by Russell Blake (2012)
Twenty-eight-year-old Jet was once the Mossad’s most lethal operative before faking her own death and burying that identity forever.
But the past doesn’t give up on its secrets easily.
It’s a mix of Jason Bourne, James Bond and previous reads:
Zoe Sharp’s Charlie Fox
K. W. Jeter’s Kim Oh
It’s sexy ex-military kick-ass girl takes on all the baddies of the world. Very similar to Charlie Fox in style, pacing and themes.
Russell Blake is a great writer, the action scenes are clear and exciting. The story is fast moving and keeping the reader guessing. Will be reading them all !!
There are currently 13 books in the series.
Supervillainous!: Confessions of a Costumed Evil-doer
by Mike Leon (2011)
Super-villain. The very word immediately conjures up images of cackling madmen waving death rays as they rant and rave about their maniacal plot for world domination.
But there is more to professional evil – so many questions left unanswered by movies and comic books.
What kind of salary do henchmen get?
Where do all these super gadgets come from?
How come good guys never use the door?
One man has the answers.
Mike Leon puts himself as a journalist in his own story. The journalist seeks to interview villains in a super-hero world. They give interviews, explain their past and participate in random acts of violence.
At first it is very episodic and no with plot to follow. This is rectified in the second half where a big fight emerges between the ‘evil’ and ‘good’ superheroes. Not really funny, more witty and satirical. A short but entertaining read.
The Day The Earth Moved A Bit
(Space Police #6)
by David Blake (2018)
A massive planet-sized blob reaches Earth’s outer atmosphere and demands to speak to a dolphin, threatening to end life as we know it if it can’t. But there’s only one left in the whole of the universe, and it’s not on Earth where it’s supposed to be.
The final in the series (so far) is a mixture of ‘The Blob‘ and Star Trek ‘The Voyage Home’.
There may be an animal that can save earth from extinction. But it’s Capstan & Dewbush that have the sole responsibility of saving earth. Can they do it ?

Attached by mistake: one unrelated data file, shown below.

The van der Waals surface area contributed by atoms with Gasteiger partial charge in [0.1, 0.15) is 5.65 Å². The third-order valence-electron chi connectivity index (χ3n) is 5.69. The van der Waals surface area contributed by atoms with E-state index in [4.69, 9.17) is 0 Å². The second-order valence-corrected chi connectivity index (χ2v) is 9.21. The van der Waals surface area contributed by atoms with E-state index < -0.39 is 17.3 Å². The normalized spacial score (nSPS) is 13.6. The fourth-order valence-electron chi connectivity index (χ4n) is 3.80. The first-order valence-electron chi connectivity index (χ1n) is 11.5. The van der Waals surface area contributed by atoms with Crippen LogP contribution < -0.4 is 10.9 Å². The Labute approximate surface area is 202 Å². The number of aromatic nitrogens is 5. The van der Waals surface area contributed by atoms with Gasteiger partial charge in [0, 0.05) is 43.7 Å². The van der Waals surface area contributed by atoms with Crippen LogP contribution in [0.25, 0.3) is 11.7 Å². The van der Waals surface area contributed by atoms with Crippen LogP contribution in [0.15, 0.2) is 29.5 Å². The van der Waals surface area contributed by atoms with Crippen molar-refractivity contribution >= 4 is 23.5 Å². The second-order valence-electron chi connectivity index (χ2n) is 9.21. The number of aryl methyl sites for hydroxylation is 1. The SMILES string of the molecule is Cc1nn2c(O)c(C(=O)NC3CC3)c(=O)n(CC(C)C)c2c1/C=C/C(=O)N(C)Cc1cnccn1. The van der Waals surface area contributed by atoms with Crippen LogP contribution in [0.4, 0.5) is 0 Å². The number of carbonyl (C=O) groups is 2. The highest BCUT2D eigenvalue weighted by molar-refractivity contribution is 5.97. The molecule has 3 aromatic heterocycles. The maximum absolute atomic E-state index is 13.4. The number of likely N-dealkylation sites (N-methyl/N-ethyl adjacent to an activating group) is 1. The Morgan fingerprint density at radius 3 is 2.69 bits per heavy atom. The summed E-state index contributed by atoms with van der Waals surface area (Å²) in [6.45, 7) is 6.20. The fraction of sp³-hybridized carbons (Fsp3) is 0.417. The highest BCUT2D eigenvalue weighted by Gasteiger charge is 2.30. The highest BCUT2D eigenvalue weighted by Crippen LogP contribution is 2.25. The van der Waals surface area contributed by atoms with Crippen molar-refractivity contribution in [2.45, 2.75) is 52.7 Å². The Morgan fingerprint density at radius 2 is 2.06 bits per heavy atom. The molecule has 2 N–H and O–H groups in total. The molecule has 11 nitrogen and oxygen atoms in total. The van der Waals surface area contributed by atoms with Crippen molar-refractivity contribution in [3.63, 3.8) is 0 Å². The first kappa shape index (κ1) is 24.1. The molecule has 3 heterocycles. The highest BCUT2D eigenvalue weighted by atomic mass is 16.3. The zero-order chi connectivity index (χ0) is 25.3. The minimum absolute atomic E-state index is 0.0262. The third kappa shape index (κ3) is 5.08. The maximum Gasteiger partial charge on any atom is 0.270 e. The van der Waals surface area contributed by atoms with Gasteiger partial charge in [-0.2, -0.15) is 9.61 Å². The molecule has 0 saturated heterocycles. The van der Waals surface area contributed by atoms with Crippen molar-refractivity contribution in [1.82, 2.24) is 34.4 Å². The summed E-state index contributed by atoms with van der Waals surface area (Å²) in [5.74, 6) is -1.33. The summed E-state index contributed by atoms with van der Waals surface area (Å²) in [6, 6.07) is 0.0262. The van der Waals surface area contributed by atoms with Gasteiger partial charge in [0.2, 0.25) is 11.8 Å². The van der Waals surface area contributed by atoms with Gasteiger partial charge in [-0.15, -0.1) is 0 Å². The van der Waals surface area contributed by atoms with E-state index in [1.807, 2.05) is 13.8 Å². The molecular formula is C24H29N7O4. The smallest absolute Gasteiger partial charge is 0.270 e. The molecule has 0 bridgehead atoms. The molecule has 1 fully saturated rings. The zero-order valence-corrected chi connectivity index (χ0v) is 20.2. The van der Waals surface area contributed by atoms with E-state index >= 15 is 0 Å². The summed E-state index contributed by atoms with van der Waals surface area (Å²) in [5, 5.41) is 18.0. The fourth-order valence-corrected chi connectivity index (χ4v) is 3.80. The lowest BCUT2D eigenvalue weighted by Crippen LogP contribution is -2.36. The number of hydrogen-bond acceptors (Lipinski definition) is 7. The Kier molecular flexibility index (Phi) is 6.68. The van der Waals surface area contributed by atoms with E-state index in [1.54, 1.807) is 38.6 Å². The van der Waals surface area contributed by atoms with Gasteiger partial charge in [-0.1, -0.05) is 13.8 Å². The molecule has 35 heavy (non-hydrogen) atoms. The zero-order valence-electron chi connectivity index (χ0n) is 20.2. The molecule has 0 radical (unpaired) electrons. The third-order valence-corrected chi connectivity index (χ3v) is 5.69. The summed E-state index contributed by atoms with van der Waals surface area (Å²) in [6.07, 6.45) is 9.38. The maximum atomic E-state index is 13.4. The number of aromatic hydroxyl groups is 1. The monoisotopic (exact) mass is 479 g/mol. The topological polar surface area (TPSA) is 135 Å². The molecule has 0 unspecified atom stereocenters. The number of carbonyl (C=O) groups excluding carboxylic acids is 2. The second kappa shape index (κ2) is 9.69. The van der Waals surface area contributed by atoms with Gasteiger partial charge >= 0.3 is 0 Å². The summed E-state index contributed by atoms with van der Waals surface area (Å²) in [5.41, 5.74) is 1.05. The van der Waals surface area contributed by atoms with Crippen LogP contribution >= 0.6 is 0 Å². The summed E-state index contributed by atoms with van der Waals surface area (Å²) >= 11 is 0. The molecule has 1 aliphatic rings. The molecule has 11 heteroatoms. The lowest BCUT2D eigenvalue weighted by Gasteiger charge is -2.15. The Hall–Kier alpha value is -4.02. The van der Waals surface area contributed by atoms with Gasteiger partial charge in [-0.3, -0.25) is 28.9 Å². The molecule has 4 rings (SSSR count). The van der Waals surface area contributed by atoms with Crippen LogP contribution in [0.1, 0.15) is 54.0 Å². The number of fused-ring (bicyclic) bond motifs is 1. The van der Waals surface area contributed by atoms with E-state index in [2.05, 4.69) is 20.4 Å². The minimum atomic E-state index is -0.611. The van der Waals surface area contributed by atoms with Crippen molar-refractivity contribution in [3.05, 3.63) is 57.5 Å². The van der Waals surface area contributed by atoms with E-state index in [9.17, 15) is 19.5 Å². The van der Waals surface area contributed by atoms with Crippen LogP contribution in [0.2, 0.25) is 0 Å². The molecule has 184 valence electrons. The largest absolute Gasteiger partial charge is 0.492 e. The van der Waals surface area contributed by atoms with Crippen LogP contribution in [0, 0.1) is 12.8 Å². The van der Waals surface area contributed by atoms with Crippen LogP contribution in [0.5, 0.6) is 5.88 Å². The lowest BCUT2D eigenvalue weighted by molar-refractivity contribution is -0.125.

The Herbaceous Affair of Cocaine Claire
(Inspector Capstan #4)
by David Blake (2016)
The fourth case for Inspector Capstan where he comes up against the former Chief Inspector of the Solent Police, Morose, who’s just started a forty-two year back-to-back life sentence for multiple murder. Meanwhile, in the aftermath of the Brexit Referendum, the British Prime Minister’s looking for ways to increase his ever-declining popularity and turns to his niece, Claire Bridlestock, for help.
The final case breaks the mold of the first three stories. This time the young lady is smarter and has power, being associated with the Prime Minister. More funny stuff.
The Thrills & Spills of Genocide Jill
(Capstan’s Case Files #3)
By David Blake
The third case for Inspector Capstan in which he meets graduate Miss Jill Meadowbank, who seems to have a natural aptitude for both business and murder, and having discovered that the two complement each other remarkably well, sets her sights on European monopolization of the industrial marketplace with the aid of a World War Two Lancaster bomber and a couple of Spitfires.
More of the same formula. This time it’s an aeronautical theme, with the British invading Germany. More funny and ridiculous stuff as the detectives bumble their way through another investigation.
by Jeremy Robinson (2018)
No one remembers how the Divide was created. The miles-deep and miles-wide chasm has existed for hundreds of years, protecting what remains of humanity from the Golyat: a creature whose shadow moves across the horizon at sunset.